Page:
Easter has always been a bloody good public holiday in my eyes.
I’m not even vaguely religious so for me as a child, it meant two things; namely time off school and shitloads of chocolate. A breakfast of hot cross buns, an Easter egg hunt in the back garden maybe, and probably a meal with extended family were traditionally how we would spend Easter Sunday.
As an adult I looked forward to it for the time off work (two bank holidays in one weekend, and it’s not the middle of sodding winter. Kerching!)… and the chocolate, of course. By the end of Easter weekend I am usually about 65% Malteser and I make no apologies.
But now that I am old(er) and have my own children, it seems that Easter has morphed something else.
‘What are you getting for your children for Easter?’
I’m not asking; this is something I’ve seen mums on parenting forums ask recently and it’s left me a little… huh?
Of course, there are and have always been kids who can’t or won’t have chocolate – poor sods – and in these cases a little gift in place of a traditional chocolate egg is nice, but it seems now that it isn’t the exception but the rule.
Apparently Easter now means presents for everyone.
Shops are, of course, jumping on the bandwagon proudly proclaiming that they are stocked with perfect Easter presents for your children; because all children should be spoiled with a vast plethora of lamb- and chick-themed gifts that they don’t need.
Pinterest is bursting at the seams with thousands of the to-be-expected Easter crafts and bakes (which obviously, we won’t be doing) but also ‘ideas for your child’s Easter basket’.
I didn’t even know this was a thing.
It isn’t a thing. I don’t want it to be a thing.
My children, mercifully, are young and at the moment they don’t know any different. We will stick with a small chocolate egg and hope that their grandparents don’t go too mad, and if they do then we are here to shoulder the chocolately burden on their behalf because we area good and loving parents.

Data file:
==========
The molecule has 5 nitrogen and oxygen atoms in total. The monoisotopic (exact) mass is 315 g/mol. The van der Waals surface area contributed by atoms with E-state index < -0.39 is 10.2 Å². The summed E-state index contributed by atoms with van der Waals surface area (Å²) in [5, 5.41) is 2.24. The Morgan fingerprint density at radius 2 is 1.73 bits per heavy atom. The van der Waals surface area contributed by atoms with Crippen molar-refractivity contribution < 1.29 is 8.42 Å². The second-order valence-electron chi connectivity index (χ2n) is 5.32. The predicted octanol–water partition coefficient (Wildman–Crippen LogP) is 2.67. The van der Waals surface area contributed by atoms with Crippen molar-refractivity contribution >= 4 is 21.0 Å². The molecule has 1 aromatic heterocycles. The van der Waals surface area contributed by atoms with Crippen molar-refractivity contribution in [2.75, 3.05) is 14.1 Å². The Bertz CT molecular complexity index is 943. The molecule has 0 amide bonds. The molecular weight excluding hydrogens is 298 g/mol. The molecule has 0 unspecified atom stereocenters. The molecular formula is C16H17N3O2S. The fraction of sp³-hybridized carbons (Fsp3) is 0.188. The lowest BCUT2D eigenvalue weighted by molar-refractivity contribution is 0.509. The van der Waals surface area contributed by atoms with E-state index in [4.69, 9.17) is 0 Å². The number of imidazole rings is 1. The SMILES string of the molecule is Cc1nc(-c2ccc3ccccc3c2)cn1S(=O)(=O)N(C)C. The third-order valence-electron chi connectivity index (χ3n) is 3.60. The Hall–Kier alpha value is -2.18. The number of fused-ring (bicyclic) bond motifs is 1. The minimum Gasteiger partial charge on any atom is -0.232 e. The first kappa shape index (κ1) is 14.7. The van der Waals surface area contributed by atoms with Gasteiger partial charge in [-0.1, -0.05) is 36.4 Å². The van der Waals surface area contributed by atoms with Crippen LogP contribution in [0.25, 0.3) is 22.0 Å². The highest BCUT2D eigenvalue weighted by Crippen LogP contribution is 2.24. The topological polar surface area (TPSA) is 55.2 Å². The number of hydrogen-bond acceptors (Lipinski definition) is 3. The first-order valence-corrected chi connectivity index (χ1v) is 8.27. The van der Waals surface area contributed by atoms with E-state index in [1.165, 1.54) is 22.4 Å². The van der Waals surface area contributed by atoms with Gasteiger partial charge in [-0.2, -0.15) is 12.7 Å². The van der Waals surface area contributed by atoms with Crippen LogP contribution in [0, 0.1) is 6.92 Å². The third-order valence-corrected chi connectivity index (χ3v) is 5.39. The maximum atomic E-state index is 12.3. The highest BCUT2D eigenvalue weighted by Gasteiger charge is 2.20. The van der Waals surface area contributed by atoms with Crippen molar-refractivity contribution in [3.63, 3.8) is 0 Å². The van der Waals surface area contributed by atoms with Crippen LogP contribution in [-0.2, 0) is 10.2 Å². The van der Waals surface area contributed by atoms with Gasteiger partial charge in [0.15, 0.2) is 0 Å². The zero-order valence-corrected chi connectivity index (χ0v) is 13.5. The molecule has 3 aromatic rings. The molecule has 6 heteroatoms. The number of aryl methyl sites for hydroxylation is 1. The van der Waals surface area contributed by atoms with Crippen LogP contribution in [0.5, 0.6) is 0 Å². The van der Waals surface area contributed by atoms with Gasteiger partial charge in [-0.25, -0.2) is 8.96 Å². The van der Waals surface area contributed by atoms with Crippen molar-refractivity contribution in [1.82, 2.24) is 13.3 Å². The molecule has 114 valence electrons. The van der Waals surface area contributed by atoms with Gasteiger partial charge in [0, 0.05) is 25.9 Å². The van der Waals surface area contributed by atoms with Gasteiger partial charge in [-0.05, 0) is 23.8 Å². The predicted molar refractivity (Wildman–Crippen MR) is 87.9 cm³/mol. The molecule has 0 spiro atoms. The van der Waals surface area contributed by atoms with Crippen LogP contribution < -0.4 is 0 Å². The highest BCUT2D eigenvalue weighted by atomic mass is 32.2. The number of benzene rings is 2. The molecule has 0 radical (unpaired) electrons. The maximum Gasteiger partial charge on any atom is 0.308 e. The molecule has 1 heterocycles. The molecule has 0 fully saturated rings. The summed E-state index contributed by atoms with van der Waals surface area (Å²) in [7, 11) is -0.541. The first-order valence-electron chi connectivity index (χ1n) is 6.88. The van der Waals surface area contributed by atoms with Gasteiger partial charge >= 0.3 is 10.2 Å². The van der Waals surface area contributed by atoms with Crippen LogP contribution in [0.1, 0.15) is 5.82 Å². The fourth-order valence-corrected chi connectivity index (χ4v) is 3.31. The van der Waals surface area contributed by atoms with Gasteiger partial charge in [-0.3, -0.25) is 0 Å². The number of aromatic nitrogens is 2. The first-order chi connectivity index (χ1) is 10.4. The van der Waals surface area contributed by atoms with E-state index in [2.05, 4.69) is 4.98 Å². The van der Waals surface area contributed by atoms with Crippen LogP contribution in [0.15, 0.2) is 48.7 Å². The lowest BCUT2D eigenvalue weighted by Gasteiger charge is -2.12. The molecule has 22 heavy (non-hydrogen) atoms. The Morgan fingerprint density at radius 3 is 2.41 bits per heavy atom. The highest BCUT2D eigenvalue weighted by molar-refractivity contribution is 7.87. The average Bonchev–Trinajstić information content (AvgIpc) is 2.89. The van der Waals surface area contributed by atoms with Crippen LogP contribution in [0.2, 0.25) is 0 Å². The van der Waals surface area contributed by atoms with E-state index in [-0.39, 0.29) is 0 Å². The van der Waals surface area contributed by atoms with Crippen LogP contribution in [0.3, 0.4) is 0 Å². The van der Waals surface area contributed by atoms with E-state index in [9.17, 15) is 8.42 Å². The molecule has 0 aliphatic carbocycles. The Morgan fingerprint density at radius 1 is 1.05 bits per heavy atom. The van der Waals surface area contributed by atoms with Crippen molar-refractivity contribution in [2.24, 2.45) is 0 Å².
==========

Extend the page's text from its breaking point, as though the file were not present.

It does however concern me though that when they’re at school, it will become expected that rather than a day to spend as a family, Easter will just become another commercial gift giving day.
I can see it happening now…
An Easter list will be sent to the Easter Bunny, who children will visit in an Easter grotto in their local garden centre (‘Is it the real Easter Bunny mum? Is it?’). They’ll go to bed on Easter Eve hoping that the Bunny will come and bring them an Easter basket of gifts while they sleep, which they’ll leave underneath the Easter Tree. They’ll be sure to leave out a carrot for him before they go to bed. And whiskey, he likes whiskey does the Easter Bunny.
You might think this is just the rambings of a slightly unhinged and sleep deprived parent but I HAVE SEEN WITH MY OWN EYES Easter wreaths (Waitrose, if you’re interested), Easter decorations, Easter crackers and get this… Easter trees.
ACTUAL EASTER TREES.
Like Christmas trees, but decorated with eggs. I swear I’m not making this up.
That is waaaaaay over the line.
I like an excuse to eat chocolate but if you have an Easter tree, you need to have a word with yourself.
Why can’t anything be simple any more? Why as parents do we have to turn everything into a competition, an additional expense, and stress ourselves out in the process?
Why can’t we just say NO, dig our heels in and refuse to buy into this commercialisation of what should be a lovely family holiday? What is wrong with a flipping chocolate Easter egg?
Oh, and while I’m on the subject of Easter-themed rants, why can’t we have Hot Cross Buns all year round?